CHEM 1030 Week 11 Notes
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This 3 page Class Notes was uploaded by Alyssa Anderson on Wednesday April 6, 2016. The Class Notes belongs to CHEM 1030 at a university taught by Dr. Streit in Spring 2016. Since its upload, it has received 13 views.
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Date Created: 04/06/16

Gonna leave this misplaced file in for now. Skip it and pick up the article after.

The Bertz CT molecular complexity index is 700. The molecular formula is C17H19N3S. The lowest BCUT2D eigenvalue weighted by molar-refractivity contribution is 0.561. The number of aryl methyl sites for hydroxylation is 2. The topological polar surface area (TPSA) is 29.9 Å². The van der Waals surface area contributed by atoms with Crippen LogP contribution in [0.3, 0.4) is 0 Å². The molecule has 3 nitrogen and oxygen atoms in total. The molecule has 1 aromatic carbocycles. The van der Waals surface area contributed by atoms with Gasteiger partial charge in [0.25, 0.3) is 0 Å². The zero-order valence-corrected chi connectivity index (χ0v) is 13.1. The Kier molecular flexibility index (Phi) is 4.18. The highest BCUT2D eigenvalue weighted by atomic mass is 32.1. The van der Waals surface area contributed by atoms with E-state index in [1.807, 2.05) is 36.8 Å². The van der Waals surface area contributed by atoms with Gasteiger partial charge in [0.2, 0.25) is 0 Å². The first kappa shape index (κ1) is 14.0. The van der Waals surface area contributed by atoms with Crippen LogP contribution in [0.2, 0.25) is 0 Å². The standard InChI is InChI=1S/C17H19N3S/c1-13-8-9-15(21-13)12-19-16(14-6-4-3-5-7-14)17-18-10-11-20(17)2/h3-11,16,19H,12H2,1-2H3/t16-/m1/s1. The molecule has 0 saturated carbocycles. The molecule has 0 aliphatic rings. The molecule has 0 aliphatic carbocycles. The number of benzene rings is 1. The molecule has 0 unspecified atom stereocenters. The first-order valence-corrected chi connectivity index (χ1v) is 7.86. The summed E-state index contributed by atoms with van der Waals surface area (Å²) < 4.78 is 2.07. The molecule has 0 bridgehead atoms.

Chemistry Notes Week 11 Hybridization of Atomic Orbitals A. Hybridization or mixing of atomic orbitals can account for observed bond angles in molecules that could not be described by the direct overlap of atomic orbitals B. Example: BeCl2. 1. Lewis structure and VSEPR theory predict Cl-Be-Cl (linear geometry) with a bond angle of 180* 2. Beryllium cannot form two bonds because it has a full 2s2 set 3. The two bonds formed would not be equivalent because it would become 2s1/2p1 4. Experimentally, the bonds are identical in length and strength. 5. Mixing one s orbital and one p orbital to yield two sp orbitals 6. The hybrid orbitals on Be each overlap with a singly occupied 3p orbital on a Cl atom 7. The mathematical combination of the quantum mechanical wave functions for an s orbital and a p orbital has one small lobe and one large lobe, and like any two electron domains on an atom, they re oriented in opposite directions with a 180* angle between them. 8. With two sp hybrid orbitals, each containing an unpaired electron, we can see how the Be atom is able to form two identical bonds with two Cl atoms. 9. Each of the singly occupied sp hybrid orbitals on the Be atom overlaps with the singly occupied 3p atomic orbitals on the Cl atom. C. Example: BF3. 1. Draw the Lewis diagram and count the number of electron domains. 2. Combine the necessary number of atomic orbitals to generate the required number of hybrid orbitals 3. Place electrons in the hybrid orbitals, putting one election in each orbital before pairing any electrons 4. The ground-state electron conﬁguration of the B atom is [He] 2s2/2p1, containing just ONE unpaired electrons needed to explain the formation of three bonds 5. The ground-state and excited-state electron conﬁgurations can be represented as 2s2/2p1 —>(promoted to) 2s1/2p2 6. Because the three ones in BF3 are identical, we must hybridize the three singly occupied atomic orbitals (the one s and 2 p orbitals) to give the singly occupied hybrid orbitals: 2s1/2p2 —> (hybridization) sp2/sp2/sp2 7. Mixing of one s orbital and two p orbitals to yield three sp orbitals D. Example: CH4. 1. Draw the ground state orbital diagram for the central atom 2. Combine the necessary number of atomic orbitals, putting one election in each orbital before pairing any electrons. 3. Promote electrons from 2s2/2p2 —> 2s1/2p3 4. Hybridize the carbon atom from 2s1/2p3 —> sp3/sp3/sp3/sp3 5. Mixing of one s orbital and three p orbitals to yield four spy orbitals 6. The set of four spy orbitals on carbon, like any four electron domains on a central atom, assumes a tetrahedral arrangement 3. Rather than 2s1, 2p3, make it 2s4. (four electrons in the s block) E. NOTE 1. Recall that elements in the third period of the periodic table and beyond do not necessarily obey the octet rule because they have d orbitals that can hold additional electrons 2. In order to explain the bonding and geometry of molecules in which there are more than four electron domains, on the central atom, we must include d orbitals in our hybridization scheme F.Example: PCl5. 1. Draw the ground state electron orbital diagram for the central atom 2. Maximize the number of unpaired electrons by promotion 3. Hybrid orbitals on phosphorus overlap with the 3p orbitals on chlorine 4. Promote from 3s2/3p3 —> 3s1/3p3/3d1 5. Hybridize Hybridization In Molecules Containing Multiple Bonds A. The remaining unhybridized p orbital is perpendicular to the plane in which the atoms of the molecule lie B. Pi bonds restrict free rotation around the bond axis C. The acetylene molecule is linear with sp hybridized carbons D. Promotion of an electron maximizes the number of unpaired electrons E. Formation of the C-C pi bond in acetylene 1. 2 pi bonds 2. 2 between the two carbon atoms F. Worked Example 7.8 Molecular Orbital Theory A. The atomic orbitals involved in bonding actually combine to form new orbitals that are the “property” of the entire molecu;e, rather than of the individual atoms forming the bonds, called molecular orbitals B. In molecular orbital theory electrons shared by atoms in a molecule reside in the molecular orbitals
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